SAINSBURY’S boss Mike Coupe accused regulators of taking “£1 billion out of shopper’s pockets” after a merger with Asda was blocked.

The Competition and Markets Authority (CMA) said the deal would lead to increased prices at checkouts at petrol stations across the UK, with online bills also bumped up.

The watchdog claimed the move would have resulted in a “substantial lessening of competition” at both a national and local level, leaving consumers “worse off”.

Stuart McIntosh, chairman of the CMA inquiry group, said: “It’s our responsibility to protect the millions of people who shop at Sainsbury’s and Asda every week.

“Following our in-depth investigation, we have found this deal would lead to increased prices, reduced quality and choice of products, or a poorer shopping experience for all of their UK shoppers.

“We have concluded that there is no effective way of addressing our concerns, other than to block the merger.”

Prior to the decision, Sainsbury’s and Walmart-owned Asda had offered to sell up to 150 branches as part of efforts to address competition concerns, and claimed shoppers would be deprived of lower prices should it be blocked. But the CMA said it found 537 areas where there could be a substantial reduction in competition in supermarkets.

The companies had also pledged to make a number of post-merger commitments, had the deal been approved, including an annual £1 billion investment in lowering prices by the third year of the deal completing, equating to a 10% cut on everyday items.

Coupe said: “The specific reason for wanting to merge was to lower prices for customers. The CMA’s conclusion that we would increase prices post-merger ignores the dynamic and highly competitive nature of the UK grocery market. The CMA is today effectively taking £1 billion out of customers’ pockets.”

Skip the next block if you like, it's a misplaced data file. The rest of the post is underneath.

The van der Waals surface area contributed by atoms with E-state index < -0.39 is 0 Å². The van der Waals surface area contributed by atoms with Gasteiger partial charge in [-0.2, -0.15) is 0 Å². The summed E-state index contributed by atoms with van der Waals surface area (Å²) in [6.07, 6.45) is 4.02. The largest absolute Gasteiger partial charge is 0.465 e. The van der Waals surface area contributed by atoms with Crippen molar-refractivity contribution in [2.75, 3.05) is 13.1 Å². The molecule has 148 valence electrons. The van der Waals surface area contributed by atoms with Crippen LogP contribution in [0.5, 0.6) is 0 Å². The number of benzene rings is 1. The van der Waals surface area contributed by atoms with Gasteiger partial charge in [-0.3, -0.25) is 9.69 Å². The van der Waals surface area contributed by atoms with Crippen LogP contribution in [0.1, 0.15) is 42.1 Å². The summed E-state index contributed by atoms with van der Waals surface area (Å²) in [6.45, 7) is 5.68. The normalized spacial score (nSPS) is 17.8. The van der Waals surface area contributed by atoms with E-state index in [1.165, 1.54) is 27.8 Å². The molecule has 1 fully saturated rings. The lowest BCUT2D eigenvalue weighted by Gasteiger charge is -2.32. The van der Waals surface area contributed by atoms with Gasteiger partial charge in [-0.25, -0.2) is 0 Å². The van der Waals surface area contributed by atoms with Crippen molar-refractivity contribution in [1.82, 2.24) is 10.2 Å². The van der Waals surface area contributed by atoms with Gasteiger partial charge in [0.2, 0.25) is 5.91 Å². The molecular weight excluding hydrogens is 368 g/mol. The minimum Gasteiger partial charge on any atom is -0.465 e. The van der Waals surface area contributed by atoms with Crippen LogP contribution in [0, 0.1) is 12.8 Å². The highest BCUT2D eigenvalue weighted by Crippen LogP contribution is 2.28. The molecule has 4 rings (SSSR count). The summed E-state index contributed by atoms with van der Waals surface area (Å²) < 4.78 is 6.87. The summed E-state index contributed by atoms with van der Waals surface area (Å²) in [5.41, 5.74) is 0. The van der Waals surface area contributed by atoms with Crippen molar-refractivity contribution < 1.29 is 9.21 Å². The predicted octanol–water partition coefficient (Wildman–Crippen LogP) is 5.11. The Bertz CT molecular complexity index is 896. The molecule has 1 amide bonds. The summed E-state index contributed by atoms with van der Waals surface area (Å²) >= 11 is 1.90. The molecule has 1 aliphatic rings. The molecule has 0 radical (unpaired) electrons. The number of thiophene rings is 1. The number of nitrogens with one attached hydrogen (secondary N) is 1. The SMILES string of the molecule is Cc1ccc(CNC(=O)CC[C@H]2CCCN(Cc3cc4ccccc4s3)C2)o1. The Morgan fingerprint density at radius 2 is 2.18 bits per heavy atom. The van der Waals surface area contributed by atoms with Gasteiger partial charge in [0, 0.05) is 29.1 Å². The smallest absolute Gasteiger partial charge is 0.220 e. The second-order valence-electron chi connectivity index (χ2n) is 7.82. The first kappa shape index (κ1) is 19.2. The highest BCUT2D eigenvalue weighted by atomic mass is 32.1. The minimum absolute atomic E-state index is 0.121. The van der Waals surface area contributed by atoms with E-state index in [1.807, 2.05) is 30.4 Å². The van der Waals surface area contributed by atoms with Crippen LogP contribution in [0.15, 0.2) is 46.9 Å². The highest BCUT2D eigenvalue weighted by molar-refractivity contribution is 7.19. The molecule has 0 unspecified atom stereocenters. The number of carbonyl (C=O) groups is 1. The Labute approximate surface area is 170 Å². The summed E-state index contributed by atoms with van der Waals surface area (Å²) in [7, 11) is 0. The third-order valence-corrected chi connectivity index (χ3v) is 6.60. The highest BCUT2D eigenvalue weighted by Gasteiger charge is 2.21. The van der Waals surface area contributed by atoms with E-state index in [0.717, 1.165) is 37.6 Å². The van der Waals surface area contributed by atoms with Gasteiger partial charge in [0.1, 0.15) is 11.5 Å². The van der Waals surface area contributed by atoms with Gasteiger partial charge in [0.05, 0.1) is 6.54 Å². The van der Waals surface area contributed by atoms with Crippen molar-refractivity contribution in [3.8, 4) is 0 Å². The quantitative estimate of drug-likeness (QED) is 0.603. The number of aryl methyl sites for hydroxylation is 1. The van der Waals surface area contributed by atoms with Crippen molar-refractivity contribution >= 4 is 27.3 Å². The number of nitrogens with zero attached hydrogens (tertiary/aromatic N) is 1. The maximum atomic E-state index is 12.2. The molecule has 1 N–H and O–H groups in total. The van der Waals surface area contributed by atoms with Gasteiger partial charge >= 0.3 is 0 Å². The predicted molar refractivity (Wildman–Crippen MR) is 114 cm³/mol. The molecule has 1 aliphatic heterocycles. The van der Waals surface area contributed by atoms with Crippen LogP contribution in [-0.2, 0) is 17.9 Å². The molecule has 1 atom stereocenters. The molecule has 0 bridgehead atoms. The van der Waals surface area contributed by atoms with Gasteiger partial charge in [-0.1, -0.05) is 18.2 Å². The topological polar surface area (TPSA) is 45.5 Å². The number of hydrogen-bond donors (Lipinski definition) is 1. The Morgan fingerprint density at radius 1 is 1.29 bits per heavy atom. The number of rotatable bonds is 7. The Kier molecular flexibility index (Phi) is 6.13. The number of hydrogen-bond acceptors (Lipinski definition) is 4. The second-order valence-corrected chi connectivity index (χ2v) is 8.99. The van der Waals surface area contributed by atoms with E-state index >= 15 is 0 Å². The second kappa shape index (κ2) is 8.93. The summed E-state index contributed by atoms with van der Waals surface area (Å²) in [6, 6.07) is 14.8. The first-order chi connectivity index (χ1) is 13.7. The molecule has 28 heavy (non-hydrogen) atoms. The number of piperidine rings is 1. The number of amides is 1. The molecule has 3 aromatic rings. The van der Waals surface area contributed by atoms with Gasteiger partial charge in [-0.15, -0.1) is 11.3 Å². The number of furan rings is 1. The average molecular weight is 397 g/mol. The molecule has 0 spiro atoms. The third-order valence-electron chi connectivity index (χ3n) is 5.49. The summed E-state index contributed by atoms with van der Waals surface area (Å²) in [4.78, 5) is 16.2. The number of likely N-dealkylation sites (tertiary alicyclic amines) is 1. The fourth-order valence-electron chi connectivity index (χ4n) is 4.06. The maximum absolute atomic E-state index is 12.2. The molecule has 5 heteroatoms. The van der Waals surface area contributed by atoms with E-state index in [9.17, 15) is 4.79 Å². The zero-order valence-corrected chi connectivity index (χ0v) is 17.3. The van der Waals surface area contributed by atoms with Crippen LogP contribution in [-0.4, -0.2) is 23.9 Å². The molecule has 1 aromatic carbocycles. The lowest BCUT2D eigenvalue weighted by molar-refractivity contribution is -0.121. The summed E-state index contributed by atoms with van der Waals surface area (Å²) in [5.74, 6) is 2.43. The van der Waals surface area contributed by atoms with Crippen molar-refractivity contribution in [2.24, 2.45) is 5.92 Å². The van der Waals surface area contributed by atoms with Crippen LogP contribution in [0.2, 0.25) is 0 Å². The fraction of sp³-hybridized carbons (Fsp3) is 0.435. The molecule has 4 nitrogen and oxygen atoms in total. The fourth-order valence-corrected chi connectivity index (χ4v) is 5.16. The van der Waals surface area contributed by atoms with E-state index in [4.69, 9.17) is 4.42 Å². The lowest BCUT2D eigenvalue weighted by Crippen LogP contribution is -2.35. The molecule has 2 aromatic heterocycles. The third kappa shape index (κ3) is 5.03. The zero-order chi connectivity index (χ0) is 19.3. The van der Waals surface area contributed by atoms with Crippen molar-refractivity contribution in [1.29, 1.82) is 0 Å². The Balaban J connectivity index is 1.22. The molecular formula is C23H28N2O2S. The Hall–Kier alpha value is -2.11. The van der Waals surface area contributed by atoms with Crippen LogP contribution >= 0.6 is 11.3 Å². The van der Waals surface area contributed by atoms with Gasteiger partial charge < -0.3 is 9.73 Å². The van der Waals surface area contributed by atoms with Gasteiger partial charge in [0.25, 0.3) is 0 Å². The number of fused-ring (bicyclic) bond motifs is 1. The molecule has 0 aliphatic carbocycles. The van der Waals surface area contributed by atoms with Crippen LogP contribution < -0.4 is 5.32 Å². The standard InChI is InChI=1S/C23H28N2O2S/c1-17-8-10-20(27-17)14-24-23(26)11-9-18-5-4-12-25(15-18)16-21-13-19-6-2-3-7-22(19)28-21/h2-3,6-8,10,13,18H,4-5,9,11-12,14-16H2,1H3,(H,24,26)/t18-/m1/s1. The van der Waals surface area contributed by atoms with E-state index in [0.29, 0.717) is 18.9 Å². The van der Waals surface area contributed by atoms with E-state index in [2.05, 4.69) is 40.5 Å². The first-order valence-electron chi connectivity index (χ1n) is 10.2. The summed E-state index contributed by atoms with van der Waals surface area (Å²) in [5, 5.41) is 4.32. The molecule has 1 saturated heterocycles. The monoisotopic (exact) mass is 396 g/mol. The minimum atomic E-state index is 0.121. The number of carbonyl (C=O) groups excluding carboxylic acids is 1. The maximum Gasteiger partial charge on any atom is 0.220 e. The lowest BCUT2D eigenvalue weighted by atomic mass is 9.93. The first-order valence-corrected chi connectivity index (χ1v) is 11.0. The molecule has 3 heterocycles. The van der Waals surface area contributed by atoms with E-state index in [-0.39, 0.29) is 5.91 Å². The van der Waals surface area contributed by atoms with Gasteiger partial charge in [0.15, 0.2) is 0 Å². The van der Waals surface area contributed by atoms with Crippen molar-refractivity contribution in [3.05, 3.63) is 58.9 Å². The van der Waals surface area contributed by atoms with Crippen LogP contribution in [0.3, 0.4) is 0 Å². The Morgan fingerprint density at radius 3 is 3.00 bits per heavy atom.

Sainsbury’s, Walmart and Asda have now mutually agreed to terminate the transaction.

A merger between the duo, the UK’s number two and three supermarkets, would have created a supermarket titan bigger than Tesco with revenues of £51bn and a network of 2800 Sainsbury’s, Asda and Argos stores.

But fears had been expressed that suppliers could get squeezed as a result, with the tie-up giving the merged entity increased buying power.

It is understood that Walmart will look to sell Asda to another buyer.

Walmart chief executive Judith McKenna said: “While we’re disappointed by the CMA’s final report and conclusions, our focus now is continuing to position Asda as a strong UK retailer delivering for customers. Walmart will ensure Asda has the resources it needs to achieve that.”

Tim Roache of GMB, the trade union for ASDA workers, said: “For Asda workers, this is the right decision after the CMA’s provisional findings. Swathes of stores and depots would have to have been sold off, with jobs put at risk and no real benefit for customers or communities. The workforce has been through months of uncertainty, worrying about what’s going to happen and wondering if their stores or depots would be sold from under them.

“It’s time for Asda to move on, and to give some stability and security to the staff who work day in, day out to make the company profitable.”